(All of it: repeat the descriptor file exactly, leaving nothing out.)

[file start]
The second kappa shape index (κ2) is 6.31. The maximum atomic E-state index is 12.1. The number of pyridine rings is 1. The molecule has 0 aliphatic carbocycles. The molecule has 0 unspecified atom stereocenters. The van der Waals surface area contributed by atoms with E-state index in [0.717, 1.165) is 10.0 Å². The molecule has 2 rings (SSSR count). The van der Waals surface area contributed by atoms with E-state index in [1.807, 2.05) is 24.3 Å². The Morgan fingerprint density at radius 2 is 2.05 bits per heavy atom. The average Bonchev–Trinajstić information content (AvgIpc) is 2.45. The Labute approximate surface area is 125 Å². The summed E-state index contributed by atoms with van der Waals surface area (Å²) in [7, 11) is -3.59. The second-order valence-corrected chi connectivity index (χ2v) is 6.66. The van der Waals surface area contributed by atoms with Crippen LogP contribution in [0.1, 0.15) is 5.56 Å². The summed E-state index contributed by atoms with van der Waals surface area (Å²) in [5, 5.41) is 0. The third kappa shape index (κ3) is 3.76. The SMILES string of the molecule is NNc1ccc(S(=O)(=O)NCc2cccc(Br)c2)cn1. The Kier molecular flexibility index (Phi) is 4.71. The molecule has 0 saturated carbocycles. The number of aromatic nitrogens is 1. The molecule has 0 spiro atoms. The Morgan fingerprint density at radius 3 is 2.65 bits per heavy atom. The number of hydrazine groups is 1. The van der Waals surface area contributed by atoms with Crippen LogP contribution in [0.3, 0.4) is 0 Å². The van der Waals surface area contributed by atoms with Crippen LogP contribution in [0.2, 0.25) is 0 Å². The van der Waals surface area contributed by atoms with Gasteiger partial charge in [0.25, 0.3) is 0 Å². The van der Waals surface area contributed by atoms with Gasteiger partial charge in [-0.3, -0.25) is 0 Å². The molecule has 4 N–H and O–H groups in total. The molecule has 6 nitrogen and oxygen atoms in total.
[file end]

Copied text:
The second kappa shape index (κ2) is 6.31. The maximum atomic E-state index is 12.1. The number of pyridine rings is 1. The molecule has 0 aliphatic carbocycles. The molecule has 0 unspecified atom stereocenters. The van der Waals surface area contributed by atoms with E-state index in [0.717, 1.165) is 10.0 Å². The molecule has 2 rings (SSSR count). The van der Waals surface area contributed by atoms with E-state index in [1.807, 2.05) is 24.3 Å². The Morgan fingerprint density at radius 2 is 2.05 bits per heavy atom. The average Bonchev–Trinajstić information content (AvgIpc) is 2.45. The Labute approximate surface area is 125 Å². The summed E-state index contributed by atoms with van der Waals surface area (Å²) in [7, 11) is -3.59. The second-order valence-corrected chi connectivity index (χ2v) is 6.66. The van der Waals surface area contributed by atoms with Crippen LogP contribution in [0.1, 0.15) is 5.56 Å². The summed E-state index contributed by atoms with van der Waals surface area (Å²) in [5, 5.41) is 0. The third kappa shape index (κ3) is 3.76. The SMILES string of the molecule is NNc1ccc(S(=O)(=O)NCc2cccc(Br)c2)cn1. The Kier molecular flexibility index (Phi) is 4.71. The molecule has 0 saturated carbocycles. The number of aromatic nitrogens is 1. The molecule has 0 spiro atoms. The Morgan fingerprint density at radius 3 is 2.65 bits per heavy atom. The number of hydrazine groups is 1. The van der Waals surface area contributed by atoms with Crippen LogP contribution in [0.3, 0.4) is 0 Å². The van der Waals surface area contributed by atoms with Crippen LogP contribution in [0.2, 0.25) is 0 Å². The van der Waals surface area contributed by atoms with Gasteiger partial charge in [0.25, 0.3) is 0 Å². The van der Waals surface area contributed by atoms with Gasteiger partial charge in [-0.3, -0.25) is 0 Å². The molecule has 4 N–H and O–H groups in total. The molecule has 6 nitrogen and oxygen atoms in total.